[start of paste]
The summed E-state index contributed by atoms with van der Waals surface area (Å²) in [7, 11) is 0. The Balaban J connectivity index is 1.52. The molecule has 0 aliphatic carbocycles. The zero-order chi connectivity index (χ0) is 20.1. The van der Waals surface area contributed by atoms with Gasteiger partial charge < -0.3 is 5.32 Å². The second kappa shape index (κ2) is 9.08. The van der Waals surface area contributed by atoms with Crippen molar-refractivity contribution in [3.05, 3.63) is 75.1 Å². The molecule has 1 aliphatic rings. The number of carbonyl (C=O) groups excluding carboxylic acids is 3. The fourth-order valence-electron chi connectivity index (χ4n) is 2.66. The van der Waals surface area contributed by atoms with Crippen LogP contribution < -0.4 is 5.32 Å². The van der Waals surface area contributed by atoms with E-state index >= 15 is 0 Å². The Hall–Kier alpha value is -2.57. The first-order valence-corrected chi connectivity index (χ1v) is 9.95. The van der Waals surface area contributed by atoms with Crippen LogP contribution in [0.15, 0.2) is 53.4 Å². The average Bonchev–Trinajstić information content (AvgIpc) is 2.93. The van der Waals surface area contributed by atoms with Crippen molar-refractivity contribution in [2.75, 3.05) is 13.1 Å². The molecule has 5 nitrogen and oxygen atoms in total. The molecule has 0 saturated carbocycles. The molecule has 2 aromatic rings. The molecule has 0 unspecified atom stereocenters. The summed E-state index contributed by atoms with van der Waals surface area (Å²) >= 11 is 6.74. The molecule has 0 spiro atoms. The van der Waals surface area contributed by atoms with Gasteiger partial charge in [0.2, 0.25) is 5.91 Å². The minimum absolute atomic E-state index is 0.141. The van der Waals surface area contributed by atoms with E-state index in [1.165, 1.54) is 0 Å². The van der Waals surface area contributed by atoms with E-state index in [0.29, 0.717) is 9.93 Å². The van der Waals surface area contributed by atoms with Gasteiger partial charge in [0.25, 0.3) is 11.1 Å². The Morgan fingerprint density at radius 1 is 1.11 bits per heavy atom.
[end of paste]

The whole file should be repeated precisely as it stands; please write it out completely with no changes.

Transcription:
The summed E-state index contributed by atoms with van der Waals surface area (Å²) in [7, 11) is 0. The Balaban J connectivity index is 1.52. The molecule has 0 aliphatic carbocycles. The zero-order chi connectivity index (χ0) is 20.1. The van der Waals surface area contributed by atoms with Gasteiger partial charge < -0.3 is 5.32 Å². The second kappa shape index (κ2) is 9.08. The van der Waals surface area contributed by atoms with Crippen molar-refractivity contribution in [3.05, 3.63) is 75.1 Å². The molecule has 1 aliphatic rings. The number of carbonyl (C=O) groups excluding carboxylic acids is 3. The fourth-order valence-electron chi connectivity index (χ4n) is 2.66. The van der Waals surface area contributed by atoms with Crippen LogP contribution < -0.4 is 5.32 Å². The van der Waals surface area contributed by atoms with E-state index >= 15 is 0 Å². The Hall–Kier alpha value is -2.57. The first-order valence-corrected chi connectivity index (χ1v) is 9.95. The van der Waals surface area contributed by atoms with Crippen LogP contribution in [0.15, 0.2) is 53.4 Å². The average Bonchev–Trinajstić information content (AvgIpc) is 2.93. The van der Waals surface area contributed by atoms with Crippen molar-refractivity contribution in [2.75, 3.05) is 13.1 Å². The molecule has 5 nitrogen and oxygen atoms in total. The molecule has 0 saturated carbocycles. The molecule has 2 aromatic rings. The molecule has 0 unspecified atom stereocenters. The summed E-state index contributed by atoms with van der Waals surface area (Å²) >= 11 is 6.74. The molecule has 0 spiro atoms. The van der Waals surface area contributed by atoms with Gasteiger partial charge in [0.2, 0.25) is 5.91 Å². The minimum absolute atomic E-state index is 0.141. The van der Waals surface area contributed by atoms with E-state index in [1.165, 1.54) is 0 Å². The van der Waals surface area contributed by atoms with E-state index in [0.29, 0.717) is 9.93 Å². The van der Waals surface area contributed by atoms with Gasteiger partial charge in [0.25, 0.3) is 11.1 Å². The Morgan fingerprint density at radius 1 is 1.11 bits per heavy atom.